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Can My Son Get the Post 9/11 GI Bill Housing Allowance If I’m Still On Active Duty?

Author Ron Kness is no longer in the service.

Q: Thanks for your insight on the Post 9/11 GI Bill. My question is this: I am active-duty and will continue to be active-duty while my teenage son enters a 4-year university out-of-state in California. Will he be eligible to receive the BAH stipend while attending school and I am still on active-duty?

A: No he would not get the BAH stipend as you know it, but he would get the Post 9/11 GI Bill Monthly Housing Allowance (MHA). Being you are still on active duty, your BAH is paid twice a month – on the 1st and the 15th. Also the amount you get is tied to your pay grade and where you live.

The MHA is calculated based on the zip code of the school, the number of credits taken and paid once per month while going to school at the pay grade of an E-5 with dependents. Whether or not the person using the benefits has dependents or not does not enter into it.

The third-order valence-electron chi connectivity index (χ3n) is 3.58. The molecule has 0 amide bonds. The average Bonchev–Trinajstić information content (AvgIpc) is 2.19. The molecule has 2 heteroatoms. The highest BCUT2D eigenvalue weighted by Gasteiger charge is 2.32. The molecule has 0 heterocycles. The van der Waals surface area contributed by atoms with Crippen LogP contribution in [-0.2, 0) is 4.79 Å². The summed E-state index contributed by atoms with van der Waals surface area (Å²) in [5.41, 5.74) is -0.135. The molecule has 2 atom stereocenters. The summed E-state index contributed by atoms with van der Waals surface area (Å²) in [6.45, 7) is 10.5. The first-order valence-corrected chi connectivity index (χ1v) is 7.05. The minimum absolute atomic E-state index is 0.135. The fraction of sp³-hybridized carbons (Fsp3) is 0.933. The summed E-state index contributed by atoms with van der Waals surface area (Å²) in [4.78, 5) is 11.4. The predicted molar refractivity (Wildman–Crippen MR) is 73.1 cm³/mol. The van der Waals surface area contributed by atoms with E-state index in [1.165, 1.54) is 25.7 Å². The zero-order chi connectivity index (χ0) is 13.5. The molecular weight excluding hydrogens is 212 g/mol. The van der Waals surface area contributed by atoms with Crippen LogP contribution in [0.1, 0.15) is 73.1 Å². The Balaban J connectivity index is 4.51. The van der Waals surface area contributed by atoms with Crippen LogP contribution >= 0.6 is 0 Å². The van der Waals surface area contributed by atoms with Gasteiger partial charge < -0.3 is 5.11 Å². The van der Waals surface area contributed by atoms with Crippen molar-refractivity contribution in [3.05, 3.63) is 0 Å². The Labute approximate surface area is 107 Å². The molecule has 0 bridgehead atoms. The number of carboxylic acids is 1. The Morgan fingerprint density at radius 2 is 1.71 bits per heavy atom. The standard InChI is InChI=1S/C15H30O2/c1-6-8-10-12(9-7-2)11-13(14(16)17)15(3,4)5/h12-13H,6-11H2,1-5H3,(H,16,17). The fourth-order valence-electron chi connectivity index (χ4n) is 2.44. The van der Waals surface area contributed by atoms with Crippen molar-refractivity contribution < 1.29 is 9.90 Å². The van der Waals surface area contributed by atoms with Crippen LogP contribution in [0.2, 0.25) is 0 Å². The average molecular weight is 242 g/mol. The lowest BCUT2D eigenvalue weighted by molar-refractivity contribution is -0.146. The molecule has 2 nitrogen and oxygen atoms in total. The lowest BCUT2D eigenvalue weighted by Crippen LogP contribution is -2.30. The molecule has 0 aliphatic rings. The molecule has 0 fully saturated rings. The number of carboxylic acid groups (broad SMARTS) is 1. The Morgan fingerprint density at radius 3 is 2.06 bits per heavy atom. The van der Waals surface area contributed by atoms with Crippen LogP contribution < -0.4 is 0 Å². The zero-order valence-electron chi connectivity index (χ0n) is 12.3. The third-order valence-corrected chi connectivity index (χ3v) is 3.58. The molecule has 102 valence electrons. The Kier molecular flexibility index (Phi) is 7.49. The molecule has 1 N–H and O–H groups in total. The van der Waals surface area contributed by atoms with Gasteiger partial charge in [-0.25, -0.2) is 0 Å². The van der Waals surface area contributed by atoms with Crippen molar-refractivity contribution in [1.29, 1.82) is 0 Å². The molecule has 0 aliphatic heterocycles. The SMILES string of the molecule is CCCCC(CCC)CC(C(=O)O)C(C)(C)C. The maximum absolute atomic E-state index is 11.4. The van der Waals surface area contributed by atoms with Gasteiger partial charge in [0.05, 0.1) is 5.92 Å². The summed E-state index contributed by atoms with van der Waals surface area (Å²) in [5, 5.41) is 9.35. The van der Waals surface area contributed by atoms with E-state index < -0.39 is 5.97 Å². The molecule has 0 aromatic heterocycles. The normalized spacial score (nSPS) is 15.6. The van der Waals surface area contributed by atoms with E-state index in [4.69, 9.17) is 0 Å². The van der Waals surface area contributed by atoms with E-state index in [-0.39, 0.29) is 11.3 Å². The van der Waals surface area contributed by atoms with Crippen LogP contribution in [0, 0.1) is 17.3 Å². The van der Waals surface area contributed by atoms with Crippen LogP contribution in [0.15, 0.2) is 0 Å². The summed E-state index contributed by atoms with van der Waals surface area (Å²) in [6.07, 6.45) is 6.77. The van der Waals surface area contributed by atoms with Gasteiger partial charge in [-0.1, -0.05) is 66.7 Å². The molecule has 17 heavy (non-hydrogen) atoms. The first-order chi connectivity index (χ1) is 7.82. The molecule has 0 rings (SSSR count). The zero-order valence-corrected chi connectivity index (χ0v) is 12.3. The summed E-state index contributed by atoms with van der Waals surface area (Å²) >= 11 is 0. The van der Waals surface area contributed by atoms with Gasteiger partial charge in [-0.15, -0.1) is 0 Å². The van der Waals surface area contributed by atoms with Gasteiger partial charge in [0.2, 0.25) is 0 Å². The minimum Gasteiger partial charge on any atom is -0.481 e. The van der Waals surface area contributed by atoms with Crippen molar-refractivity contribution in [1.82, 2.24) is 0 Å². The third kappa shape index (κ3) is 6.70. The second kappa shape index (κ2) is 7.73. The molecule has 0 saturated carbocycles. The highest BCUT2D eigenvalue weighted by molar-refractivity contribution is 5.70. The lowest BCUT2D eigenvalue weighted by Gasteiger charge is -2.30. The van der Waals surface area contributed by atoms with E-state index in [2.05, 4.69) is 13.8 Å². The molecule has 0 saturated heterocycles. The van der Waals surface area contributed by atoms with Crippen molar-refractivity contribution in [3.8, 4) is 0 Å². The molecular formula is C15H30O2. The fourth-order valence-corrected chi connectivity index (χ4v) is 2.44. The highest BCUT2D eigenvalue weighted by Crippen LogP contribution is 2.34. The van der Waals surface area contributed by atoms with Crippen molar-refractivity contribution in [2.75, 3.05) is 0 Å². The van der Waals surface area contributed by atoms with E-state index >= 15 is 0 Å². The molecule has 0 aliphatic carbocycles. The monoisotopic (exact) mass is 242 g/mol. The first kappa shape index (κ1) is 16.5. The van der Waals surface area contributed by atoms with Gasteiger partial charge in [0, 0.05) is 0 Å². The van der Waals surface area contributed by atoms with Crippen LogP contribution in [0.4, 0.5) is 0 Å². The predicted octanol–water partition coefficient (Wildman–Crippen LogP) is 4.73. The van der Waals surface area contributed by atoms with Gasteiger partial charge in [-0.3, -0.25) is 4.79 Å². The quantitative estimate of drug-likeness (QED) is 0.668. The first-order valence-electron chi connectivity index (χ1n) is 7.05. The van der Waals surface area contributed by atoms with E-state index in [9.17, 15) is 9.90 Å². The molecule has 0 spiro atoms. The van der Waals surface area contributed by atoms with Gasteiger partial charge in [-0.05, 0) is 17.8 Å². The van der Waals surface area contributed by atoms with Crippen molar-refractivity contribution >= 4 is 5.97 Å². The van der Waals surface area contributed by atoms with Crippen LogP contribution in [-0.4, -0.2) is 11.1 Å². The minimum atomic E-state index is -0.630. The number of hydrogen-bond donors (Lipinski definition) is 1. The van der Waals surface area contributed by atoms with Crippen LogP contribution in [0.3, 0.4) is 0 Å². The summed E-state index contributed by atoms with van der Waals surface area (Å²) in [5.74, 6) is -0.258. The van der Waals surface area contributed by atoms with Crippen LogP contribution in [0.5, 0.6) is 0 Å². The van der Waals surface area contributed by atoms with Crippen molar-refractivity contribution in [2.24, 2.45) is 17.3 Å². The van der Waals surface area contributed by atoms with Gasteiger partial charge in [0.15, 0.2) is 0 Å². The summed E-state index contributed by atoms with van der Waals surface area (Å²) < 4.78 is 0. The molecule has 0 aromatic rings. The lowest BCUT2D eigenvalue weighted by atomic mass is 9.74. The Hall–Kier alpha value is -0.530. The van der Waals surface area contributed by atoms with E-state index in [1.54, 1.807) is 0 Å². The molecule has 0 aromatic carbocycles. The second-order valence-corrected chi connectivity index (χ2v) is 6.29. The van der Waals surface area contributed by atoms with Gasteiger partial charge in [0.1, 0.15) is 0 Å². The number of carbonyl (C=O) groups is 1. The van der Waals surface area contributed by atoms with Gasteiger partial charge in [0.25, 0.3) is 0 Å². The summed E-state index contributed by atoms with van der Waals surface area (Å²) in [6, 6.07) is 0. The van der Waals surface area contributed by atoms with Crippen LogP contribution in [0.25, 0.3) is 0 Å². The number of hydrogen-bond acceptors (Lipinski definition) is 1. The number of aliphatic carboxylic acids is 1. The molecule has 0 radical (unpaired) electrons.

Dependent children fall under a separate set of rules than spouses.

As you probably know, if your spouse went to school under your Post 9/11 GI Bill benefits, she would not get the MHA – only the book stipend and get her tuition and eligible fees paid. What is ironic about dependents using the Post 9/11 GI Bill is your son could live at home, not pay rent and still get the full MHA amount he was authorized to receive.

As a non-resident though, he may get charged out-state tuition if his state of residency does not have a reciprocity agreement with California. So in that case, he would have to pay the difference between the resident and non-resident tuition rate.

One thing for him to keep in mind is if his school has a Yellow Ribbon agreement with the VA, most if not all of that difference could be paid between his university and the VA. If his school is not a Yellow Ribbon school, then he would have to pay all of the difference.

It is something worth looking into as it can make a huge difference in the amount he would have to pay.

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